Coastal floodplains are extensively used for grazing, but until recently, little was known about the feed quality of native wet pasture species.
Floodplain wetlands were largely drained over the last century and have since been used to grow introduced pasture varieties. Drainage brought many positive benefits, but also introduced some negative impacts on the environment such as acid sulfate soils, poor water quality and fewer wetland birds, plants and fish. Now there is an expectation that farmers will not only produce agricultural products, but also do it in a way that minimises impact on natural resources.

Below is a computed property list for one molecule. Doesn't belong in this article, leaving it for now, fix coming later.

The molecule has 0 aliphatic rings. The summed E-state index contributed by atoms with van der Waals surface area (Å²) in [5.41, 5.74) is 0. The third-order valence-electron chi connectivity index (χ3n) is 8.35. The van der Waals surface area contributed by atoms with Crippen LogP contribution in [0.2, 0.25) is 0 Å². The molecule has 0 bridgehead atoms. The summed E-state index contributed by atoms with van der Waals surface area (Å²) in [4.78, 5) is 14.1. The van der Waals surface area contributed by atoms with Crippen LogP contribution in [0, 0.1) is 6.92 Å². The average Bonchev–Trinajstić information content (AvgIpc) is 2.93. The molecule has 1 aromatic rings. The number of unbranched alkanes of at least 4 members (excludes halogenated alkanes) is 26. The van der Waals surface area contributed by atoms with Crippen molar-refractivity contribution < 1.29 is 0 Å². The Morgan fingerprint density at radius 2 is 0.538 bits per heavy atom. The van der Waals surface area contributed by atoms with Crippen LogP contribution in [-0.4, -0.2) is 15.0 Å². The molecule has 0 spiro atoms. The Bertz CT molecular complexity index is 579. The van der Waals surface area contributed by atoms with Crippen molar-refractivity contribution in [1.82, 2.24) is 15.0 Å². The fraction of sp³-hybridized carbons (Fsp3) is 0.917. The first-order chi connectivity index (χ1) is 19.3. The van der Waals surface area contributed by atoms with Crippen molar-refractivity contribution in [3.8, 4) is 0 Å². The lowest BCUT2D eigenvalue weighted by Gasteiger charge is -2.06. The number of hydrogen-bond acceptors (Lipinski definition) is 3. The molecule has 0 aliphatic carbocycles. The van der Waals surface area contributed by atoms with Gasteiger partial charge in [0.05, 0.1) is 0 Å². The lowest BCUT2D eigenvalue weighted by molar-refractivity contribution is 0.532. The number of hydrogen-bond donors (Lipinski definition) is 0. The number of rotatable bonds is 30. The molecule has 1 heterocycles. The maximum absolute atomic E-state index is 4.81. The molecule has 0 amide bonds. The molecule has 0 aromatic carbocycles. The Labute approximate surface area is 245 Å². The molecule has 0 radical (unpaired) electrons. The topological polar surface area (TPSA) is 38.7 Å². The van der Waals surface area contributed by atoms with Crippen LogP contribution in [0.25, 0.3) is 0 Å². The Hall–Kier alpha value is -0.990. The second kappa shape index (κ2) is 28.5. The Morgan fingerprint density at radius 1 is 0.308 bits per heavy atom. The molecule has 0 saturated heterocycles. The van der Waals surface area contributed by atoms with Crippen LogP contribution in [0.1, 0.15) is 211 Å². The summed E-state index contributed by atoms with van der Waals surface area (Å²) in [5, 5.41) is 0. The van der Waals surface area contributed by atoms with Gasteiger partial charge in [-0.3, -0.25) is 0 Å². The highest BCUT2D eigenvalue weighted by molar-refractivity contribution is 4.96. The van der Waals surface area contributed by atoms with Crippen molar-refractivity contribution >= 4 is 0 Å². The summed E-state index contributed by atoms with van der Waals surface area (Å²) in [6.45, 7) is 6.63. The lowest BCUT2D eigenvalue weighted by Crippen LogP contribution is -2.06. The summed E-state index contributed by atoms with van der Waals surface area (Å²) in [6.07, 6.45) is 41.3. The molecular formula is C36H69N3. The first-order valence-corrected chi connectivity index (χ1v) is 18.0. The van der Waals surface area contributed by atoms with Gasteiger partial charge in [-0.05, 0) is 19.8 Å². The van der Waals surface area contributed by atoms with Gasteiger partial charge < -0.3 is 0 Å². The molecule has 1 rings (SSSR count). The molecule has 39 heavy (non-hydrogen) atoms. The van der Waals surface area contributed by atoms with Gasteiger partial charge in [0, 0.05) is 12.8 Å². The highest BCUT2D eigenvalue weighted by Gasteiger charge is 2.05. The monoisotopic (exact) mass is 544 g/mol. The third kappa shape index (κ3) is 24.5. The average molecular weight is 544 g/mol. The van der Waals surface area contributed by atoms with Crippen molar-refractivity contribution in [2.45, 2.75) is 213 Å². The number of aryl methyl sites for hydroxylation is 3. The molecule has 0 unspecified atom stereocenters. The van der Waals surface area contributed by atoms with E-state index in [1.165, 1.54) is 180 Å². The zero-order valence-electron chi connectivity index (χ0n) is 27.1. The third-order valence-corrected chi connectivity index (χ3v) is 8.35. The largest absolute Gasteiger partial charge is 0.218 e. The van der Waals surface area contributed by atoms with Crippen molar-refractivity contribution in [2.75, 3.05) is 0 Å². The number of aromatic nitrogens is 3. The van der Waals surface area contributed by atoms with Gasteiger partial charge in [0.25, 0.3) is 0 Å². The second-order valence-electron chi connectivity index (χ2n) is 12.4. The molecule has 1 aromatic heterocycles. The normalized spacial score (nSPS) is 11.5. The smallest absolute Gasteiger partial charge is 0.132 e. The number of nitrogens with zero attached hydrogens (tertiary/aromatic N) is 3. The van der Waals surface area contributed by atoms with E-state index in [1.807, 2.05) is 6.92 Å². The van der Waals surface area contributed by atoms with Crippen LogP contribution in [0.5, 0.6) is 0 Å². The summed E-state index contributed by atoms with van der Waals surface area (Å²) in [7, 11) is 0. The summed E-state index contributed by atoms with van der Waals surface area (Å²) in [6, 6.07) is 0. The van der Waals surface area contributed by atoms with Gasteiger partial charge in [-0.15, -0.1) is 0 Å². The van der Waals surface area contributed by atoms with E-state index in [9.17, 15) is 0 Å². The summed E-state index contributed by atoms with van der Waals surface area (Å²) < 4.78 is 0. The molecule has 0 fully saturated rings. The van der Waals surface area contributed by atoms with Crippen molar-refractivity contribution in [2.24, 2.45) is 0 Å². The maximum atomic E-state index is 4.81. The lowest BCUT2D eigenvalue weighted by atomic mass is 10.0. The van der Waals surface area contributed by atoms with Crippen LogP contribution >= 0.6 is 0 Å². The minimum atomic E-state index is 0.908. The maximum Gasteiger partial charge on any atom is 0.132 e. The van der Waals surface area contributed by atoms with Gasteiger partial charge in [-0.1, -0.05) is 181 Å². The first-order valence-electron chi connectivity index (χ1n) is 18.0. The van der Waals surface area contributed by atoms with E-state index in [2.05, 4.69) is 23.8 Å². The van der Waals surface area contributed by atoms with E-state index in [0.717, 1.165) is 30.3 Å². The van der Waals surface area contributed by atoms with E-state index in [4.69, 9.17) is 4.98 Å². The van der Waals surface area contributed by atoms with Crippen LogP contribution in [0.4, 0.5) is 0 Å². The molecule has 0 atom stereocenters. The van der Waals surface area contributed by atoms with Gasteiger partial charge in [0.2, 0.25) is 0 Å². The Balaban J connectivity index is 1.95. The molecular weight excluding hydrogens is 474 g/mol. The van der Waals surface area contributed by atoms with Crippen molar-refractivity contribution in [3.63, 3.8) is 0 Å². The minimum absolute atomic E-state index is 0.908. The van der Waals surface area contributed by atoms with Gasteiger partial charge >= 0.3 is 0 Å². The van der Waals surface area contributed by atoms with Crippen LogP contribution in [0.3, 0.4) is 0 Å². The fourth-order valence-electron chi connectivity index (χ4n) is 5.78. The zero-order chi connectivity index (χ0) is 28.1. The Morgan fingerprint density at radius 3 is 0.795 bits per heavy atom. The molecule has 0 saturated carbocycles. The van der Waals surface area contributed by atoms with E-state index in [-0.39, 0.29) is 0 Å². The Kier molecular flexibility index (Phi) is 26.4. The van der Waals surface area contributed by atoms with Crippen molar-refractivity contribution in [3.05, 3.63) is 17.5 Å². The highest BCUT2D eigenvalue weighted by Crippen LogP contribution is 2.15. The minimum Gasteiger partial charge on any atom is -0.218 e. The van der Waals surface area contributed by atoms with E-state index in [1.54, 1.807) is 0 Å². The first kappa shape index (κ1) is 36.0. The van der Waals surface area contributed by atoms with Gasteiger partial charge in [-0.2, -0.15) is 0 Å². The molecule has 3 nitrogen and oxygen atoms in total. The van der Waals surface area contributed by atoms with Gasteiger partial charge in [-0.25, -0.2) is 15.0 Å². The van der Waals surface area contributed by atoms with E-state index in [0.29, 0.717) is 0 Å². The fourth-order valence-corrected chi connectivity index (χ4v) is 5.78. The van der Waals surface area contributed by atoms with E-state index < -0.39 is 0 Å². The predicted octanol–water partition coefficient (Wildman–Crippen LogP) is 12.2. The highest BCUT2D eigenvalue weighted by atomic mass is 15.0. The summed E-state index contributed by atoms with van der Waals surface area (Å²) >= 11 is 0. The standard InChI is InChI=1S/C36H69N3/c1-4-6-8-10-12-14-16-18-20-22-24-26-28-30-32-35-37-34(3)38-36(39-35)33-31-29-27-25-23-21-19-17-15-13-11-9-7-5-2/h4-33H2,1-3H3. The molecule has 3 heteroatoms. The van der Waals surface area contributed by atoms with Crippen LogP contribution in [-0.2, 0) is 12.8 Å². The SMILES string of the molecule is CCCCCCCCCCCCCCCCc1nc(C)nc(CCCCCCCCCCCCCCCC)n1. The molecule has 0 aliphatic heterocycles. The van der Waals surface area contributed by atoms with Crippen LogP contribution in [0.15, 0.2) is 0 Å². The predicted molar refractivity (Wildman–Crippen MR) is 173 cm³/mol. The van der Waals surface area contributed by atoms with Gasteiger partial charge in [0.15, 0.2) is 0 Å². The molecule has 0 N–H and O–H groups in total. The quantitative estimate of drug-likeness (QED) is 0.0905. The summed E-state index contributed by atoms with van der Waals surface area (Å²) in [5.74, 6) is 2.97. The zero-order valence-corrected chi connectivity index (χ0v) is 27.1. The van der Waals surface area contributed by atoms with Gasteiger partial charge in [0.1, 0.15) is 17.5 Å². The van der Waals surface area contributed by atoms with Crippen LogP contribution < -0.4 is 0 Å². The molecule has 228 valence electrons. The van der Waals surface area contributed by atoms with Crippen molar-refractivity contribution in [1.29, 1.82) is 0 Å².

Wet pasture management involves the controlled retention of water in formerly drained swamps to enhance the growth of native wet pasture. Excessive surface water is still removed, but groundwater levels are kept intact to foster vigorous wet pasture establishment and growth.
These native swamp grasses have been shown to offer improved nutritional content, high protein levels and digestibility for stock. Species such as water couch provide good to high quality feed and yields can exceed 10 tonnes of dry matter per hectare.
Now that our knowledge has improved, farmers are in the position to meet the challenge of farming the floodplain both sustainably and profitably.
The information sheets are available for download below.